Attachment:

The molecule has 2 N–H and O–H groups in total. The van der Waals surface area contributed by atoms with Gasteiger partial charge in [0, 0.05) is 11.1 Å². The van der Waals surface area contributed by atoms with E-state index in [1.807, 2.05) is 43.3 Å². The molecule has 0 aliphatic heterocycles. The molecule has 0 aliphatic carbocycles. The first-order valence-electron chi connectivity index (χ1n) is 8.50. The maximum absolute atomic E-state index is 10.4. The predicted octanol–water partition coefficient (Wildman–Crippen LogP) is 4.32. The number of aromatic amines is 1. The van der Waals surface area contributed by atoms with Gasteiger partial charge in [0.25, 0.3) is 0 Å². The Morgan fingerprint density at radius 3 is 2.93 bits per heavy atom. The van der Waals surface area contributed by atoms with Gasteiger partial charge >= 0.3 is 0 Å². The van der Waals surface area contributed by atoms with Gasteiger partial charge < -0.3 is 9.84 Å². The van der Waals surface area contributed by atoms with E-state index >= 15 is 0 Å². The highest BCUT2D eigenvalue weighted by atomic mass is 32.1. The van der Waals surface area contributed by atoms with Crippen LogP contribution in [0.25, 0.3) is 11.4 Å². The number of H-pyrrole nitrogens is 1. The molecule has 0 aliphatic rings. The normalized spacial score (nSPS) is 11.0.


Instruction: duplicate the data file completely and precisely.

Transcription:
The molecule has 2 N–H and O–H groups in total. The van der Waals surface area contributed by atoms with Gasteiger partial charge in [0, 0.05) is 11.1 Å². The van der Waals surface area contributed by atoms with E-state index in [1.807, 2.05) is 43.3 Å². The molecule has 0 aliphatic heterocycles. The molecule has 0 aliphatic carbocycles. The first-order valence-electron chi connectivity index (χ1n) is 8.50. The maximum absolute atomic E-state index is 10.4. The predicted octanol–water partition coefficient (Wildman–Crippen LogP) is 4.32. The number of aromatic amines is 1. The van der Waals surface area contributed by atoms with Gasteiger partial charge in [0.25, 0.3) is 0 Å². The Morgan fingerprint density at radius 3 is 2.93 bits per heavy atom. The van der Waals surface area contributed by atoms with Gasteiger partial charge >= 0.3 is 0 Å². The van der Waals surface area contributed by atoms with Gasteiger partial charge < -0.3 is 9.84 Å². The van der Waals surface area contributed by atoms with E-state index >= 15 is 0 Å². The highest BCUT2D eigenvalue weighted by atomic mass is 32.1. The van der Waals surface area contributed by atoms with Crippen LogP contribution in [0.25, 0.3) is 11.4 Å². The number of H-pyrrole nitrogens is 1. The molecule has 0 aliphatic rings. The normalized spacial score (nSPS) is 11.0.